You Need a Voice of the Customer Consultant

Voice of the customer consultants can help you better understand your customers and prospects, leading to a more successful product or service. 

A voice of the customer consultant can help you better understand your customers and prospects, leading to a more successful product or service. 

Margo Diewald is founder and principal of Adeptation, LLC, where she does customer experience and market research consulting. Diewald earned an  MBA from Duke University and blends in-house marketing experience with consulting expertise.

She works most frequently with clients in consumer electronics, software-as-a-service, financial services, and household products. Diewald describes all of these engagements as “experience offerings” because they blend products, services, and technology into a customer solution. Diewald also does a great deal of voice of the customer research, which allows clients to better understand their markets and their go-to-market strategies before they make big investment decisions.

Benefits of Market Research Consulting

The number one benefit a market research consultant provides to a client, according to Diewald, “is the ability to synthesize information from the market and from customers through different forms of research to provide actionable recommendations that help clients make decisions with confidence.” 

Diewald collects and analyzes market data, but she also conducts in-depth interviews with customers (and other stakeholders) about their preferences around product features, prices, marketing approaches, and more.

The best time for a client to bring on a market research consultant, says Diewald, would be during the product and service development cycle, or when new competitors are entering and changing the dynamics of the market. 

“Getting deep qualitative insights at this stage can help you avoid expensive mistakes,” she says. 

It’s about finding the right fit between the client’s offering and the needs of the market. For example, Diewald sometimes helps clients understand modifications they might need to make to their product prototype before they invest in manufacturing it.

How should a client define success with a market research engagement? 

“If you learn something that enabled you to make a decision with confidence or learned something that surprised you and helped you refocus what your team was working on, then the engagement was successful,” says Diewald. 

The goal is to provide data, both quantitative and qualitative, to help inform client decision-making.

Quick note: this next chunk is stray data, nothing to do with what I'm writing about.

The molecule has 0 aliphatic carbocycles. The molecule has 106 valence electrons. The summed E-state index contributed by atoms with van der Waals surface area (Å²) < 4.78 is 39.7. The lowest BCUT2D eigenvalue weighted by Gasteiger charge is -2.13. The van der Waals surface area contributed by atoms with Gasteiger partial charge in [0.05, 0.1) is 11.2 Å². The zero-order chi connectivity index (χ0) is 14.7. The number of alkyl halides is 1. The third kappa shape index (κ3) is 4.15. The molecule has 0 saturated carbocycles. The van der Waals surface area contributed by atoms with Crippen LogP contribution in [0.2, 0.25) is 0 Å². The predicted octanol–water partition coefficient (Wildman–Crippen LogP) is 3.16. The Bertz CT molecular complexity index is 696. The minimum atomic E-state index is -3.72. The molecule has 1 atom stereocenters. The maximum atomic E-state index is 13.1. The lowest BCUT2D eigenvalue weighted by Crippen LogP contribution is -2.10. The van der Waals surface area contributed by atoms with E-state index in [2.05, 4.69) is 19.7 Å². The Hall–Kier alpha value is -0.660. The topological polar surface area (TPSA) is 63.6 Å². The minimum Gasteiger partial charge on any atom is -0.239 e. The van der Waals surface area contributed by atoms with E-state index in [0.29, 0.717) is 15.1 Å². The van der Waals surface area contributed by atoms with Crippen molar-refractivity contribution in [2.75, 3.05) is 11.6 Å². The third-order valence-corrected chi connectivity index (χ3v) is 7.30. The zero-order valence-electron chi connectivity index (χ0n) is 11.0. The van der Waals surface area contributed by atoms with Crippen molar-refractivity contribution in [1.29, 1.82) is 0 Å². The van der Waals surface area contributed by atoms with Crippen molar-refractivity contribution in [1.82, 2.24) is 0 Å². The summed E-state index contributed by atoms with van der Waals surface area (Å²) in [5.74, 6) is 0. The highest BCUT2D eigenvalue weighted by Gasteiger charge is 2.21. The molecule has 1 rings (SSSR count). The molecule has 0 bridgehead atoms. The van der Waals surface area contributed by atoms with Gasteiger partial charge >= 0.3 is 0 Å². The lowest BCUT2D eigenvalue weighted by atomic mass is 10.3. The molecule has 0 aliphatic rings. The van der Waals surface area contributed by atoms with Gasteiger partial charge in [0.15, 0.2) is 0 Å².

Why Hire a Voice of the Customer Consultant?

Diewald sums up the reason for voice of the customer research as rapidly changing market dynamics. 

“Maybe you’re bringing a new product or service to market, or you’ve got some small and nimble, but well-funded startups taking away your market share or reducing your margins. Those are good moments for conducting voice of customer research,” says Diewald.

Some of the voice of customer research projects that Diewald has worked on include human-centered design interviews for a software automation product from a Fortune 50 tech company, testing sessions for a regional household goods manufacturer, and concept testing sessions for a small toy manufacturer.

What to Look for in a Voice of the Customer Consultant

Diewald suggests that clients look for 4 consultant characteristics when hiring for voice of the customer research engagements:

  1. Someone who asks good questions.
    The key skills required for consultants doing VoC research are contextual understanding, curiosity, empathy, and the ability to synthesize information. The ability to ask good questions is absolutely essential, says Diewald. A consultant needs the ability to read the context and be flexible in how they communicate depending on who they’re talking to.

    “The questions you ask will be completely different depending on whether you’re talking to frontline workers in retail or food service versus talking to corporate decision makers, franchisees, or systems integrators who are stakeholders in the decision,” she says.
  2. Someone who can keep things simple.
    A big mistake Diewald sees clients make when they do their own voice of customer research is not adjusting the question to the person being asked. You can’t ask a customer complex questions about the user interface of a retail website or how a product is made.

    “If the question is too complex, the respondent’s eyes will glaze over and they’ll just say, ‘I don’t know.’ The thing just needs work and it doesn’t, and I can’t tell you anything more than that.’”
  3. Someone who can blend quantitative and qualitative data. VoC research must be both quantitative (numbers) and qualitative (stories), says Diewald.  “It’s important to have rigorous market research and quantifiable information, but you need to make room for anecdotes and interesting insights too.”
  4. Someone who makes people comfortable. Clients need to hire a consultant who quickly puts people of all types at ease, so that research participants speak candidly, share details and are responsive to probing follow-up questions, says Diewald. Sometimes customers either can’t articulate or maybe don’t know what they want in a client offering. A good VoC consultant will know how to “hear,” and delve into, what isn’t being said

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